23 April 2008

Walter M. Miller, Jr. A Canticle for Leibowitz. New York: Bantam, 1988.

Current scientific theory suggests that, while the universe has been expanding since the “Big Bang”, it will eventually run out of steam and begin contracting. As matter collapses into black holes, becoming denser and denser, it will finally be reduced to a single, infinitely compact and unsustainable point--leading to another “Big Bang”, when it starts all over again.

Miller’s tale, originally published by Lippincott in 1959, applys this same cyclic principle to humanity. It is the story of a Catholic sect, founded by a penitent scientist after the Flame Deluge--present-day man’s first nuclear war--to preserve what was left of historical knowledge from the backlash against learning that followed. its three sections show man’s progress, from the struggle to legitimize learning around 2800 A.D., to its embrase by secular society in 3200, through the inevitable repetition of history which, once again, brings down Lucifer’s fire to destroy a technologically advanced but morally corrupt society in 3700.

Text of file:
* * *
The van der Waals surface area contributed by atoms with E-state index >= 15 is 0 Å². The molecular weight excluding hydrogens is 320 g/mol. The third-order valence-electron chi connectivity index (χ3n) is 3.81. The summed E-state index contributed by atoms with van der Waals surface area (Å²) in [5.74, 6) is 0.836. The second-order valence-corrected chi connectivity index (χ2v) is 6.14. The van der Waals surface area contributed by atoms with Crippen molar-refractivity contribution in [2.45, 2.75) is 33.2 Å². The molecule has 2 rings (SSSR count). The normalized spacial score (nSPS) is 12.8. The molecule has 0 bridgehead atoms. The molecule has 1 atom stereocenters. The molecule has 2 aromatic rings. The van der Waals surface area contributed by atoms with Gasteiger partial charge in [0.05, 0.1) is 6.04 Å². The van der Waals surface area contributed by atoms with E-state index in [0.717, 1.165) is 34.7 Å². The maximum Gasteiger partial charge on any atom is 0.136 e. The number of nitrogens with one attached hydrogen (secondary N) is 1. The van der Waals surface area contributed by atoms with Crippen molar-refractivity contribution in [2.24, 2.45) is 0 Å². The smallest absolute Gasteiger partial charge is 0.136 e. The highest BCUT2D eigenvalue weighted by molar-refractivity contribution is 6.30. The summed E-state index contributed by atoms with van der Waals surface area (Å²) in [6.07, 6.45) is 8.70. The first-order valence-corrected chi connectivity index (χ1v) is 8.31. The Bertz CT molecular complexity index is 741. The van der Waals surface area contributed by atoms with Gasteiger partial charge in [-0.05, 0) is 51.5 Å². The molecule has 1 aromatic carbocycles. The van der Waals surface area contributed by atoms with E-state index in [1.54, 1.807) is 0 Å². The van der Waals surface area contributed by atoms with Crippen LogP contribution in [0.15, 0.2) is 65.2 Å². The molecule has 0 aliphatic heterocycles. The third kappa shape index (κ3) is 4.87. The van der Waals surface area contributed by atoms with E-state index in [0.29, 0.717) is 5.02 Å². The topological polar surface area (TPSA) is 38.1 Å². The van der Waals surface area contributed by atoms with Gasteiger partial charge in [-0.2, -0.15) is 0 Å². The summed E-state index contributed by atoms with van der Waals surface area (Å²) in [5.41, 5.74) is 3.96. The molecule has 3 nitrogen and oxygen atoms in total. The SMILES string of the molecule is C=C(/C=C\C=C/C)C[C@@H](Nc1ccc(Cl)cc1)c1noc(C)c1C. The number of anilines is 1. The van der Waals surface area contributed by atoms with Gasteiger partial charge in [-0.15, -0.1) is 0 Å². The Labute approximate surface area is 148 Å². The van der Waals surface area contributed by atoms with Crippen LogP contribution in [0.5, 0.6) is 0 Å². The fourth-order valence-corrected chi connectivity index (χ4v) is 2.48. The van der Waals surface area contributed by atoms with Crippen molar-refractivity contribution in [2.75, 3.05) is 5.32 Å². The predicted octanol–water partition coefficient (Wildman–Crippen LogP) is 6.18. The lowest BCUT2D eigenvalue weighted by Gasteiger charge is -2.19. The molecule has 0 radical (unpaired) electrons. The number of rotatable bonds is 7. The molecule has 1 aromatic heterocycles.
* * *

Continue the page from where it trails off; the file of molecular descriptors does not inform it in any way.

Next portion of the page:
This is a book of complex ideas and theological questions, such as man’s responsibility for the use of knowledge and the meaning of hope, but it is neatly summarized in these lines:
How shall you “know” good and evil until you shall have sampled a little? Taste and be as Gods. But neither infinite power nor infinite wisdom could bestow godhood upon men. For that there would have to be infinite love as well.

Infinite love does return to the world, briefly, as the second holocaust descends, to show that hope, like history, moves in cycles.



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